With just over 180,000 UHNW individuals within its borders, the U.S. continues to be the long-standing leader in this metric. Its five-year growth rate of 16%, however, falls far behind the Chinese Mainland’s impressive 137%.
Whether China can overtake the U.S. as the leader in UHNW population remains to be seen, but momentum appears to be in the Asian nation’s favor. Recently, China became the world’s dominant trading partner, and was one of few countries to report positive GDP growth for 2020.
»Like this? Then you might enjoy this article on the world’s richest families.
There are over 510 million square kilometers of area on the surface of Earth, but less than 30% of this is covered by land. The rest is water, in the form of vast oceans.
Today’s visualization uses data primarily from the United Nations Statistics Division (UNSD) to rank the world’s countries by their share of Earth’s surface.
The largest countries by surface area are Russia (3.35%), Canada (1.96%), and China (1.88%).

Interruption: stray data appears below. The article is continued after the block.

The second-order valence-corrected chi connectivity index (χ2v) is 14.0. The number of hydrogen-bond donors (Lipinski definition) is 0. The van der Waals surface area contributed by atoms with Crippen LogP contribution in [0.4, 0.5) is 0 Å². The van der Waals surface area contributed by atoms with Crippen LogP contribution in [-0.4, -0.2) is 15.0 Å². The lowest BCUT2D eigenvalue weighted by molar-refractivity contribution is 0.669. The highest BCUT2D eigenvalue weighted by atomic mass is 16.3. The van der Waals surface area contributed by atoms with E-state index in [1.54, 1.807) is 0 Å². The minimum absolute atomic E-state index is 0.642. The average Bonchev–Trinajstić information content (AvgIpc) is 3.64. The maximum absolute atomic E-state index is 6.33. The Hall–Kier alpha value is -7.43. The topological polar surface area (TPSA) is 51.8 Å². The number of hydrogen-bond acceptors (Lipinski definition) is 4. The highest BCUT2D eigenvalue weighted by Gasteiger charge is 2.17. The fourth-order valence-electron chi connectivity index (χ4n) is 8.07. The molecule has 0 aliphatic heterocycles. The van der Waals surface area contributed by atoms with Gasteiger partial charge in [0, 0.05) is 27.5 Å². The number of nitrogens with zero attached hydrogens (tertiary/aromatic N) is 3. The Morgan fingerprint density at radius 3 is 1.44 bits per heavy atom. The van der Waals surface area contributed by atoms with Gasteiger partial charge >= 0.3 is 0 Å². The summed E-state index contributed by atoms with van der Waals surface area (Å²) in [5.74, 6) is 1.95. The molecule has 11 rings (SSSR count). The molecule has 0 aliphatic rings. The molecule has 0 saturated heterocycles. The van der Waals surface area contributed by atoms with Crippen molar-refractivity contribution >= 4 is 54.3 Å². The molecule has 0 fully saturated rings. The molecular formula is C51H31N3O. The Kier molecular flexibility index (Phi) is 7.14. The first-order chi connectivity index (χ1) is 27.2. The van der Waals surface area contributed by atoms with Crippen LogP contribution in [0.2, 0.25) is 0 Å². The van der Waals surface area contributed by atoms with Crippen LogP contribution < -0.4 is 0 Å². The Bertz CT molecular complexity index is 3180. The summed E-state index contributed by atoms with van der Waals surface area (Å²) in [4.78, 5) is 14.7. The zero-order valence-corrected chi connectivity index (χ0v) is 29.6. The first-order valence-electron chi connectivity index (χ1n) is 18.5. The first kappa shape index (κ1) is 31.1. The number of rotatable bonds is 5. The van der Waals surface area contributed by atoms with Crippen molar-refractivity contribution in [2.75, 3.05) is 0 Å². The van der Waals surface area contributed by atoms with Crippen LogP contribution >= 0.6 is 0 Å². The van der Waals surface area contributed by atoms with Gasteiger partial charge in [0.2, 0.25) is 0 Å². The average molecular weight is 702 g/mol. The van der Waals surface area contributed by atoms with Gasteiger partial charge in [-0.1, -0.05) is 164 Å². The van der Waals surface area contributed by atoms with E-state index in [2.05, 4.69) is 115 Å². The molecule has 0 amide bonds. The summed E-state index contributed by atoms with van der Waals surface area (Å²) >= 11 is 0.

Together they occupy roughly 7.2% of Earth’s surface. Russia is so big that even if we divided the country between its Asian and European sections, those new regions would still be the largest in their respective continents.
Search:Country / DependencyTotal in km² (mi²)Percentage of Earth's SurfaceRussia17,098,246 (6,601,670)3.352%Antarctica14,000,000 (5,400,000)2.745%Canada9,984,670 (3,855,100)1.958%China9,596,961 (3,705,407)1.881%United States9,525,067 (3,677,649)1.867%Brazil8,515,767 (3,287,956)1.670%Australia7,692,024 (2,969,907)1.508%India3,287,263 (1,269,219)0.644%Argentina2,780,400 (1,073,500)0.545%Kazakhstan2,724,900 (1,052,100)0.534%Showing 1 to 10 of 200 entriesPreviousNext
Antarctica, although not a country, covers the second largest amount of land overall at 2.75%. Meanwhile, the other nations that surpass the 1% mark for surface area include the United States (1.87%), Brazil (1.67%), and Australia (1.51%).